Autism is not caused by bad parenting. It is also not a “designer diagnosis” and neither is ADHD for that matter. Trust me when I say that getting a diagnosis is not easy. There is testing and talking to a ton of different doctors and shrinks. Then starts the therapy and treatments and meetings upon meetings. The crap we deal with from the schools they attend is enough to make you pull your hair out. These kids are not bad. They are not spoiled. They are not broken.
And for the love of all things holy, do NOT apologize when you are told that they have a child with Autism. Autism is not a disease. It is not something we want you to feel sorry for. People with ASD are just that, people. If someone tells you they have autism or their child does, they are not doing so to gain your sympathy, they are doing so to explain to you why they are behaving in a certain manner. When someone tells you “My child is Autistic,” or “I’m Autistic,” don’t respond with “Oh I’m sorry,” the better response would be acknowledgement and acceptance. If you have questions, reasonable ones, then ask. If you aren’t sure what it means to have autism, ask. Anyone who has Autism in their life is more than willing to explain it to you.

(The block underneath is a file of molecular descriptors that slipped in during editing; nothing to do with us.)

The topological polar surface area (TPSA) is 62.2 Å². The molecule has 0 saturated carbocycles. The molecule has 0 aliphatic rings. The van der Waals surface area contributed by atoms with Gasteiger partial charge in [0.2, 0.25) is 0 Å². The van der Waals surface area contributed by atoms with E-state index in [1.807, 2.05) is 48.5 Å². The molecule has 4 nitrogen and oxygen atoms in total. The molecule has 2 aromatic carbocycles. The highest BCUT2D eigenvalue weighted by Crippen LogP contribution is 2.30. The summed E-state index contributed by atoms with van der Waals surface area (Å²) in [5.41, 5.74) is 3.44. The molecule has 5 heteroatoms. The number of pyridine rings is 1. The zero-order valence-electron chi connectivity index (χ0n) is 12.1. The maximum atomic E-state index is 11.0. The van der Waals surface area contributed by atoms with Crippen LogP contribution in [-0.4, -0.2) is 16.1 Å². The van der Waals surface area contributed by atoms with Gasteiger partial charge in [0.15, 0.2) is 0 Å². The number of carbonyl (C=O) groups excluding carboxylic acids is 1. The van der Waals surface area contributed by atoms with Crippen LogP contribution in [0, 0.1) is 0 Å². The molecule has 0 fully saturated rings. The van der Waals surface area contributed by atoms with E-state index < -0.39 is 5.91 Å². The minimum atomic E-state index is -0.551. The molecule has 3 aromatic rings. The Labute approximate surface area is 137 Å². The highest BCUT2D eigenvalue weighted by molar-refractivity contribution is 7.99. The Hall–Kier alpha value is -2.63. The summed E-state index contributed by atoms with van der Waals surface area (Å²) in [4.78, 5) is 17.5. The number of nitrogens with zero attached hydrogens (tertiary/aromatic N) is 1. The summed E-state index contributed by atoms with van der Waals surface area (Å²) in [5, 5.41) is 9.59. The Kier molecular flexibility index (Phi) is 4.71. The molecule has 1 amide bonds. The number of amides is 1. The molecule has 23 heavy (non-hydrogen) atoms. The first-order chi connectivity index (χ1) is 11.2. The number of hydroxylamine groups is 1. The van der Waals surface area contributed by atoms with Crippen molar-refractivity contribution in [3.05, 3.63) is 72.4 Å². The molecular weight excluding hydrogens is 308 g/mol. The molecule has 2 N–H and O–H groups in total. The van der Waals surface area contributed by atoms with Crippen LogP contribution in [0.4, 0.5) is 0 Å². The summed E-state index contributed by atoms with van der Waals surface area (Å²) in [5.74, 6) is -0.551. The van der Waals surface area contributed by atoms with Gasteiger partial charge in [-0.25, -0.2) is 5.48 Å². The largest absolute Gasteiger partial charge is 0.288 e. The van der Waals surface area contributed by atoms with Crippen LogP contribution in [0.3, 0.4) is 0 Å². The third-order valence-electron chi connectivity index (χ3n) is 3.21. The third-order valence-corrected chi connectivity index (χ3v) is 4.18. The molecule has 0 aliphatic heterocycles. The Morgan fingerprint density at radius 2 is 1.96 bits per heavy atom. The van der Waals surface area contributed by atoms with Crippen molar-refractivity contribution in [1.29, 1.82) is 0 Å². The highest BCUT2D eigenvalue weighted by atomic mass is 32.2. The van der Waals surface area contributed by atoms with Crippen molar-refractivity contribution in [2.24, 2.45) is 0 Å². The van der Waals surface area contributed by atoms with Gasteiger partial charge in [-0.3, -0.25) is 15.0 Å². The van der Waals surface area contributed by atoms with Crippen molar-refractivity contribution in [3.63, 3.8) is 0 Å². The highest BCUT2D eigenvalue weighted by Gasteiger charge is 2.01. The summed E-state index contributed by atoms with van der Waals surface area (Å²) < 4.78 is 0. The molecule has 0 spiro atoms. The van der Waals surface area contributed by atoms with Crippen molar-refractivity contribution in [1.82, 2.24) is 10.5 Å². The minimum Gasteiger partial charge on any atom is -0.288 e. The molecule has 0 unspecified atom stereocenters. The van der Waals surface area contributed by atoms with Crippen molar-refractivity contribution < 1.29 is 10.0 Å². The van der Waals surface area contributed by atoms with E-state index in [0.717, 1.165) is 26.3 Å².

Personally, I love to talk about it. I like explaining it to people. I think that the more people know the better the world will be. Acceptance is key. That is all anyone with Autism really wants, to be accepted by those around them and treated like a person. Yes, it is difficult, but you can help by being understanding. It lightens the load a little bit to have someone to talk to.
An Autism parent doesn’t need your advice. We get enough advice from the schools and the doctors and the therapists. If you want to help, help by being there as a shoulder to lean on or an ear to listen, help by being a friend. Help by understanding.
Side note: It took me four hours to write this. I had to leave the computer many times to attend to the kiddos. And then at one point I hit the wrong button and lost all my work, which almost resulted in a freak out, then I found it again, phew.